It is usual to say, when someone passes from the consequences of cancer, that they have lost a battle with that disease. Perhaps that is true of Lois DeBerry as well, but the fact is, she had already won several rounds in her battle, returning to the lesser combats of the legislature after each one and handling challenges there with the mixture of grace, charm, and toughness that always characterized her tenure.
Rep. DeBerry grew up in Memphis, geraduating from Hamilton High School and LeMoyne - Owen College. In l972, she became the first African-American woman elected to the legislature from Memphis, and, at the time of her death, she was the longest serving member of the Tennessee House of Representatives. Relatively early on, she was appointed to the powerful House Finance, Ways and Means Committee.z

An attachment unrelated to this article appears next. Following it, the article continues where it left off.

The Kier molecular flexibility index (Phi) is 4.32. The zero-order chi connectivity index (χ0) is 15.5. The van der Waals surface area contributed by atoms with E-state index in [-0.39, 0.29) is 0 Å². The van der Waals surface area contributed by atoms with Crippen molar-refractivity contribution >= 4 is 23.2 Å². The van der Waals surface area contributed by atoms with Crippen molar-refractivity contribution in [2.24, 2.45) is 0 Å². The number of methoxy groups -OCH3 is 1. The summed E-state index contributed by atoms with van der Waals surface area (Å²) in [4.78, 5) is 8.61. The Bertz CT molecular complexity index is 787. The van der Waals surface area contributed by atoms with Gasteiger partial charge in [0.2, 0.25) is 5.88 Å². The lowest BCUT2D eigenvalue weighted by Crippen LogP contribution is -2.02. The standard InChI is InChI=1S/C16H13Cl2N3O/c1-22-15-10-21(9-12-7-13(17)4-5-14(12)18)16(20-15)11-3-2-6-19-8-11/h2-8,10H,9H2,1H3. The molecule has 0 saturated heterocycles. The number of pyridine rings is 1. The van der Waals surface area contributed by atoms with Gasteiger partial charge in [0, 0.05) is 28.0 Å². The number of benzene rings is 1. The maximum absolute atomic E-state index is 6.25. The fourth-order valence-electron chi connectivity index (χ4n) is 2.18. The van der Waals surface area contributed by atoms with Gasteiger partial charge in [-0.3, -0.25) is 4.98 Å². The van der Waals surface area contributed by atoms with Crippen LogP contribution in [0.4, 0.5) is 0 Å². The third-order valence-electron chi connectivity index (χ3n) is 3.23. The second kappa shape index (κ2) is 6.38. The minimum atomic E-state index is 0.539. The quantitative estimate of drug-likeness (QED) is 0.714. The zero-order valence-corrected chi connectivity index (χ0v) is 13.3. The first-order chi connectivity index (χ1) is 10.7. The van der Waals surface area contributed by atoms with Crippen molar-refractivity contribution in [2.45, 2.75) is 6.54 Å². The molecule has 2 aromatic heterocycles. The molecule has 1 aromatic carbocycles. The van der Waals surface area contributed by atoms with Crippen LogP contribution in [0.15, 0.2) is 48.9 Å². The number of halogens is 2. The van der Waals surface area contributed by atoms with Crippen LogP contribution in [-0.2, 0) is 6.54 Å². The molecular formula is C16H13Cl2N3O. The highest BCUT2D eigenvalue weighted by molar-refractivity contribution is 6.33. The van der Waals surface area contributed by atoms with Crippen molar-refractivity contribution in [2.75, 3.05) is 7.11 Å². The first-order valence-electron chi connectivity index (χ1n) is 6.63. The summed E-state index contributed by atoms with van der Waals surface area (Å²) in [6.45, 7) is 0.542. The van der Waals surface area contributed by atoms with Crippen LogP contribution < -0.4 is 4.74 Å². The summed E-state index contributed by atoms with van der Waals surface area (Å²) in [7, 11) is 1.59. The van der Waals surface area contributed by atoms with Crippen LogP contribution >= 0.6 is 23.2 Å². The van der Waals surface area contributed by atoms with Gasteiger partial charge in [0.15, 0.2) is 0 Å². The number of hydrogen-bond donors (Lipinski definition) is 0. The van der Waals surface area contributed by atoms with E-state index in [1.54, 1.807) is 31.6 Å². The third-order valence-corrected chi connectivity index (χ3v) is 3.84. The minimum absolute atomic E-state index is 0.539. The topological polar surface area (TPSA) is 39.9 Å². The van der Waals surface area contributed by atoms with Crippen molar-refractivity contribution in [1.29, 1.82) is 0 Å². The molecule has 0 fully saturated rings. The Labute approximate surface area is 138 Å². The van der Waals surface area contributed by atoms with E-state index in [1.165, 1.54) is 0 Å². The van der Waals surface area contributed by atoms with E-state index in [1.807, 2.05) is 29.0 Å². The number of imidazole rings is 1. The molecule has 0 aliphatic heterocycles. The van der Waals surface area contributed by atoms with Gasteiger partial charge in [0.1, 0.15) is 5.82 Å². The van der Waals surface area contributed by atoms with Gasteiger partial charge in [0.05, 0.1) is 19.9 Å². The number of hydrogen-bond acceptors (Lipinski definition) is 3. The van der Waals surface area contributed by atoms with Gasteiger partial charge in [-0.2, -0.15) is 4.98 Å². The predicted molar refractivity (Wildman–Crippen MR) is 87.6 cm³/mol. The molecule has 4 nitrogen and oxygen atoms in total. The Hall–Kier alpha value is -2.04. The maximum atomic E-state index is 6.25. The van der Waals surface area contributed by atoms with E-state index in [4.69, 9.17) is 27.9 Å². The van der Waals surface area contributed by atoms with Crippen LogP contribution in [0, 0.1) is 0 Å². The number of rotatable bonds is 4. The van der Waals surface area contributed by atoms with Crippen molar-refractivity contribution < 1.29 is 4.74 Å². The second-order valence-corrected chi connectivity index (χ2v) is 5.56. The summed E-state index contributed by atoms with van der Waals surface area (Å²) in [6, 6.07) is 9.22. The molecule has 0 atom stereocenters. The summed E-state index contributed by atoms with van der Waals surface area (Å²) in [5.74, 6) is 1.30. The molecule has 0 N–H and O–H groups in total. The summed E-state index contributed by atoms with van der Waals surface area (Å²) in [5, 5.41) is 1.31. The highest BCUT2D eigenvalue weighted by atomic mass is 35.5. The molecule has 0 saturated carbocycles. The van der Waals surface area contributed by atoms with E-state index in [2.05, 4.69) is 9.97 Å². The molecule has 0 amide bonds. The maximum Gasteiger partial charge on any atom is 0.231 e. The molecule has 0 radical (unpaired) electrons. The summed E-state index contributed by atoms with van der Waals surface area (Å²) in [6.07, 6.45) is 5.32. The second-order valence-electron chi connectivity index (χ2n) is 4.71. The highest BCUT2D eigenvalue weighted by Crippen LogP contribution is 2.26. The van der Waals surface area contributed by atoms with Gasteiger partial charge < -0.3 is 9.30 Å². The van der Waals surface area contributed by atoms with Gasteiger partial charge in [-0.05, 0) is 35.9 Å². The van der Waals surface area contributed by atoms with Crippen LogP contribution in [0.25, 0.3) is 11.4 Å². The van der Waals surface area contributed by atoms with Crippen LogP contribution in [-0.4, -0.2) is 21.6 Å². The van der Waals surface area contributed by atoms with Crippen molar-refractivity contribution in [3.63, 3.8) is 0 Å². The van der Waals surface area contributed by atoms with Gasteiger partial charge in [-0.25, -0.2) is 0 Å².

She served 11 terms (22 years) as Speaker Pro Tem of the House, from the 95th through the 106th General Assemblies, and relinquished that office only when the chamber passed from Democratic to Republican control in 2009. She was the first female Speaker Pro Tem and, so far, the only African American to serve in what is one of the most powerful positions in state government.
In 2011, the legislature passed Joint Resolution 516, sponsored by Speaker Emeritus Jimmy Naifeh, which honored Rep. DeBerry with the title of "Speaker Pro Tempore Emeritus.”